Parting The Waters by Vicki Richards
© Copyright – Vicki Richards / Temple Street Music (097371232321)
Mining an area of sound somewhere between world music and jazz, Richards and her excellent backing band bow, blow and drum their way through tunes that will have you thinking of South America one minute, then Africa, the Caribbean, the Middle East.
Genre: New Age: Ethnic Fusion
Release Date: 2004
Song Share Time Download
- Cold Rain (of autumn) [feat. Satoshi Takeishi, Frank Carmelitano, Chernol Matias & Timothy Richards] 4:15
- Endless Radiance (Amitabha) [feat. Amitava Chatterjee] 5:44
- Logarhythm (feat. Frank Carmelitano, Satoshi Takeishi, Timothy Richards & Amitava Chatterjee) 5:53
- Rising Sun (feat. Amitava Chatterjee) 4:32
- Parting the Waters (Negril) [feat. Robert Thomas Jr, Timothy Richards & Amitava Chatterjee] 4:45
- Monsoon 7:48
- Skaters Dream 3:40
- Mother Compassion (feat. Timothy Richards) 7:15
- Mirage 5:05
” Parting the Waters is worthy of the highest possible recommendation; it is an album that possesses genuine beauty, poignancy and depth of feeling. An authentic example of raga/classical fusion, with so many extraordinary qualities that it achieves a rare universal appeal. Vicki Richards is clearly a leader in the field.”
“One of the best releases in 1991. There are several soothing ensemble pieces, a few abstract duets between violin and tape delay and one dizzying solo partita that sweeps along in a blithe show of technique. Supple searching melodies backed with light percussion and acoustic guitar. Expanding with vocalise, “Mother Compassion” is powerfully orchestrated and develops a Korean Buddhist Chant to Kwan Seum Bosal.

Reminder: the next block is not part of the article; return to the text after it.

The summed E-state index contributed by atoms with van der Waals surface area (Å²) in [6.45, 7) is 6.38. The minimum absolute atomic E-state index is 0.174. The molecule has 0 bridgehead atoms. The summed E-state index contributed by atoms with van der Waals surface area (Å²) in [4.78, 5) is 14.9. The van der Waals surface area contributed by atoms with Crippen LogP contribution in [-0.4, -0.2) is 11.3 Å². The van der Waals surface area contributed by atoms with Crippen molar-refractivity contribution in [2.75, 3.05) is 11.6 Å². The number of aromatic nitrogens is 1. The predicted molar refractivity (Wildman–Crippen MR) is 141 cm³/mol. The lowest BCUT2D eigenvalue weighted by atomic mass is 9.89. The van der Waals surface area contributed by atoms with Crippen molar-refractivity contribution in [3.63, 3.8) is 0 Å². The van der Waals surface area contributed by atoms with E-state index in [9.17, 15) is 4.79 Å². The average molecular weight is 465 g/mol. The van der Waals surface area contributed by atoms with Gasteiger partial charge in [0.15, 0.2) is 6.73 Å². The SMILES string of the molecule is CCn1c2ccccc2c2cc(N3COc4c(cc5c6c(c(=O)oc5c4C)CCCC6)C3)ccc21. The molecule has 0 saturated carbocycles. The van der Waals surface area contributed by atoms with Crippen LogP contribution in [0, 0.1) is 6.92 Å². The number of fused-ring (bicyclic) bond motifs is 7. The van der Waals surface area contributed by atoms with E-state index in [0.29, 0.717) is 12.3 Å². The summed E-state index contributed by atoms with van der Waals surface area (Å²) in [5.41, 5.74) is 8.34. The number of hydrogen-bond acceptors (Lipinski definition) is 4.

Bradley Smith, Billboard guide to Progressive Music
“Mining an area of sound between world music and jazz, if she were on a major label with a big ad budget, you would already know Vicki Richards’ name because she would be a star.” San Francisco Chronicle
“PTW is totally original, totally captivating, and a startling journey through classical North Indian, Far Eastern and modern melodic styles. This recording is wrapped in mesmerizing layers of rhythm and harmony, raging solos, majestic and delicate.” from The Jazz Times.
Bradley Smith, Billboard Guide to Progressive Music, 1997
“A leader in the field. Worthy of the highest possible recommendation. Genuine beauty, poignancy and depth of feeling…universal appeal.”